Animatronic Butterfly Completes Wedding Day Look

User fiveMarch on Instructables was asked by a friend to design a moving butterfly that she could wear as a hair clip on her wedding day.

August 4, 2011

2 Min Read
Animatronic Butterfly Completes Wedding Day Look

Recently seen on Instructables: an animatronic butterfly suitable to wear by a bride at her wedding. User "fiveMarch" on Instructables was asked by a friend to design a moving butterfly that she could wear as a hair clip on her wedding day. Who could turn down a request like that?

FiveMarch assembled the components: a hairclip, AAA battery pack, AT microcontroller, and a little bitty servo. Fortunately, the bride has enough hair that all of those things can be hidden in it and only the butterfly is visible (as well as a green LED -- not sure why that is on there). The circuit also includes a photoresistor, so the butterfly can flap its wings in response to changing light conditions.


I think this is a neat project, although there must be a pretty small subset of potential brides who would be interested in this. How could it be improved? Mostly by making the non-butterfly portion of the thing smaller.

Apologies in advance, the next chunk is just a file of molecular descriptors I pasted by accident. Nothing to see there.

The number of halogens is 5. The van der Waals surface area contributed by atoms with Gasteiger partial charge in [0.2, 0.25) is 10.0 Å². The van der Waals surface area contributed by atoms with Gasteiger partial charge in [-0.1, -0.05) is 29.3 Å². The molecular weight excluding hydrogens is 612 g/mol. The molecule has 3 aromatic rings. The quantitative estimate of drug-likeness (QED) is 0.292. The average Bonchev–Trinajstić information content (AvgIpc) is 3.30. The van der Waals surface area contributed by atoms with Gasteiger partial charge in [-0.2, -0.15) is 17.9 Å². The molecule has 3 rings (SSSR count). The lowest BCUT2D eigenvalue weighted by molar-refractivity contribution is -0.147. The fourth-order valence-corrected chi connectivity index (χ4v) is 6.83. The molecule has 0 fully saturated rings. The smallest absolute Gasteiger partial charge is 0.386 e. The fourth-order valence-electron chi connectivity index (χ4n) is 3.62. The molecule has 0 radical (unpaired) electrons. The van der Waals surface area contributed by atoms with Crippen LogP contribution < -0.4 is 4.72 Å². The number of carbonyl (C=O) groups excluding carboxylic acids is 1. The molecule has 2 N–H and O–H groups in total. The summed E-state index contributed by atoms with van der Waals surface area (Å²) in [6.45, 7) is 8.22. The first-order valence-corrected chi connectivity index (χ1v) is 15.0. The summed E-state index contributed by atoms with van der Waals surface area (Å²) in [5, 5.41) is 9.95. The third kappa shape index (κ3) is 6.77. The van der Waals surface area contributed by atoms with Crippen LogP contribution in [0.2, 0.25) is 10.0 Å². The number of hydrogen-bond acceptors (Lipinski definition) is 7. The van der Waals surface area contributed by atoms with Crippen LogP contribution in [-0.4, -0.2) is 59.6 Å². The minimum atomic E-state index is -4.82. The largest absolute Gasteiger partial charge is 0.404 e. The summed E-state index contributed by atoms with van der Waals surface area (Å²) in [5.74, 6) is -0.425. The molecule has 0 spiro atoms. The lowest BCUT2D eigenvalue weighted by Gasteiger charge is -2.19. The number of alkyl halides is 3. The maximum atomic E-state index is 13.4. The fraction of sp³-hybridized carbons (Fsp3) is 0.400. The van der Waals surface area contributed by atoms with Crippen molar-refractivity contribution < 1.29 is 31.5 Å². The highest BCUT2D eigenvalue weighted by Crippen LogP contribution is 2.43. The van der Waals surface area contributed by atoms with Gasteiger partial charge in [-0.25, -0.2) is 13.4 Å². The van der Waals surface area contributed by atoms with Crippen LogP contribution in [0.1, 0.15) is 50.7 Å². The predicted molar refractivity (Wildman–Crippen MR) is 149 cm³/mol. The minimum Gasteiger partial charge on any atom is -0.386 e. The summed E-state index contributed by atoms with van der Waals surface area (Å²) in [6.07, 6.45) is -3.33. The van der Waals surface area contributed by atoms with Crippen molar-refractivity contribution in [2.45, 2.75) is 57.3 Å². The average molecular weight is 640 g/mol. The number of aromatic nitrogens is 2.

Some commenters suggested memory wire in place of the servo. Memory wire, or shape memory alloy, has one shape at room temperature and takes on a different shape when heated or cooled. In this application the heat would have to be supplied by electrical current. You can find the electrical and mechanical properties of the material online. I will leave it as an exercise to the reader as to whether the thinnest available wire would present too much current draw for a small battery.

The battery is another area for improvement. The author considered a rechargeable lithium-ion battery but ended up using a 2-cell AAA battery pack. A better choice would have been a Lithium coin cell. With capacities up to 1000mAh, the larger ones would outlast the AAA battery pack while being much smaller.

I wonder if one couldn’t build a smaller actuator. The servo chosen almost certainly provides more force than necessary, and unneeded positioning precision. A simple hand-wound solenoid might work as well and would be simpler to drive and consume less power.

Finally, some projects call for overkill, and some call for simplicity. To me this one needs simple elegance, and I think it would be better to replace the microcontroller with a simple circuit using op-amps or 555 timers to trigger the movements.

In the end, however, hats off to fiveMarch for undertaking the task and delivering well in advance for this high-pressure and non-slippable deadline.

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